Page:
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Planta. 2006 Sep;224(4):924-34. Epub 2006 Apr 5.

Posttranslational regulation of pyruvate, orthophosphate dikinase in developing rice (Oryza sativa) seeds.

Author information

1
Department of Biosciences, Minnesota State University-Moorhead, Moorhead, MN 56563, USA. chastain@mnstate.edu

Abstract

Pyruvate, orthophosphate dikinase (PPDK; E.C.2.7.9.1) is most well known as a photosynthetic enzyme in C4 plants. The enzyme is also ubiquitous in C3 plant tissues, although a precise non-photosynthetic C3 function(s) is yet to be validated, owing largely to its low abundance in most C3 organs. The single C3 organ type where PPDK is in high abundance, and, therefore, where its function is most amenable to elucidation, are the developing seeds of graminaceous cereals. In this report, we suggest a non-photosynthetic function for C3 PPDK by characterizing its abundance and posttranslational regulation in developing Oryza sativa (rice) seeds. Using primarily an immunoblot-based approach, we show that PPDK is a massively expressed protein during the early syncitial-endosperm/-cellularization stage of seed development. As seed development progresses from this early stage, the enzyme undergoes a rapid, posttranslational down-regulation in activity and amount via regulatory threonyl-phosphorylation (PPDK inactivation) and protein degradation. Immunoblot analysis of separated seed tissue fractions (pericarp, embryo + aleurone, seed embryo) revealed that regulatory phosphorylation of PPDK occurs in the non-green seed embryo and green outer pericarp layer, but not in the endosperm + aleurone layer. The modestly abundant pool of inactive PPDK (phosphorylated + dephosphorylated) that was found to persist in mature rice seeds was shown to remain largely unchanged (inactive) upon seed germination, suggesting that PPDK in rice seeds function in developmental rather than in post-developmental processes. These and related observations lead us to postulate a putative function for the enzyme that aligns its PEP to pyruvate-forming reaction with biosynthetic processes that are specific to early cereal seed development.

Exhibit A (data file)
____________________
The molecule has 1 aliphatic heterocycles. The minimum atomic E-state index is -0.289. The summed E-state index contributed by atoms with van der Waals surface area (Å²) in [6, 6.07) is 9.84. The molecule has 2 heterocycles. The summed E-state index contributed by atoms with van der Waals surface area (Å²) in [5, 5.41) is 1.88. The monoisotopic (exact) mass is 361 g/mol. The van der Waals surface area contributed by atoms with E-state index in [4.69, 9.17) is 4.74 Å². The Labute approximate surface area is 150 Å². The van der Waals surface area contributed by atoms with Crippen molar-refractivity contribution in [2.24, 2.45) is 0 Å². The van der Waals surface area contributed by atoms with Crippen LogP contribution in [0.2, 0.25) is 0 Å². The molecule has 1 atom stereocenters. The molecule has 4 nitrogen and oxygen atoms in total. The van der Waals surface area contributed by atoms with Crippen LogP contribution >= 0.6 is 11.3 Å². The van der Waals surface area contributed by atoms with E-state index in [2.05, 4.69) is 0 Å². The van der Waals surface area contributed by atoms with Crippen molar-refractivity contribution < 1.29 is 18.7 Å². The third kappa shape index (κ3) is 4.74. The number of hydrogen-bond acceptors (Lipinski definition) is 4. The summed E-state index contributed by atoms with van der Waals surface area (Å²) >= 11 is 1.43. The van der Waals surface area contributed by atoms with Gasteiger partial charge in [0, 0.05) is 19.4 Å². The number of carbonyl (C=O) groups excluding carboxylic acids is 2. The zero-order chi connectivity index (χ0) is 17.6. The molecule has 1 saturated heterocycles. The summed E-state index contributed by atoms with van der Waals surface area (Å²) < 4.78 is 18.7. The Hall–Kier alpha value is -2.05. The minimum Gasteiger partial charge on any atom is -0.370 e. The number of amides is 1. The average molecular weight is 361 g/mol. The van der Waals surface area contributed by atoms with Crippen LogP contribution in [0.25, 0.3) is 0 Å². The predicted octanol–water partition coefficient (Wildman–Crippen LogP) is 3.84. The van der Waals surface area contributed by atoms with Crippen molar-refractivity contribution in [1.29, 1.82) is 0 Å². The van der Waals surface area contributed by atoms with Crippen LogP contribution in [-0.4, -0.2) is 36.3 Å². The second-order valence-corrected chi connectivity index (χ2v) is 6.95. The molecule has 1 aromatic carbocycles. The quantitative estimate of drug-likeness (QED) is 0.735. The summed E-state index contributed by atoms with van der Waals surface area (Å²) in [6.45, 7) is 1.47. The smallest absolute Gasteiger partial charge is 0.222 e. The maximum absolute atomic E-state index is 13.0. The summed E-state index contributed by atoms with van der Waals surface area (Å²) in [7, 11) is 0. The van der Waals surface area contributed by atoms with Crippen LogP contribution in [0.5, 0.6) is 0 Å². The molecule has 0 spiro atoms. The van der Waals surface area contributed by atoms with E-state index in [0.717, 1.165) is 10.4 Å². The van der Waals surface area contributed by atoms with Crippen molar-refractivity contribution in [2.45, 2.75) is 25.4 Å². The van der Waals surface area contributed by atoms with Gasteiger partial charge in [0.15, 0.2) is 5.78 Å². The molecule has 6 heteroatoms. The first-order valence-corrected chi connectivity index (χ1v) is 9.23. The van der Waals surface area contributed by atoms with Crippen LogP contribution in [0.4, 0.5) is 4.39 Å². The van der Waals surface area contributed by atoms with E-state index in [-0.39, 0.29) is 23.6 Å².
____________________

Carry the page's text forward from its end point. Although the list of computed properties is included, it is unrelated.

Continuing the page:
PMID:
16596412
DOI:
10.1007/s00425-006-0259-3
[Indexed for MEDLINE]

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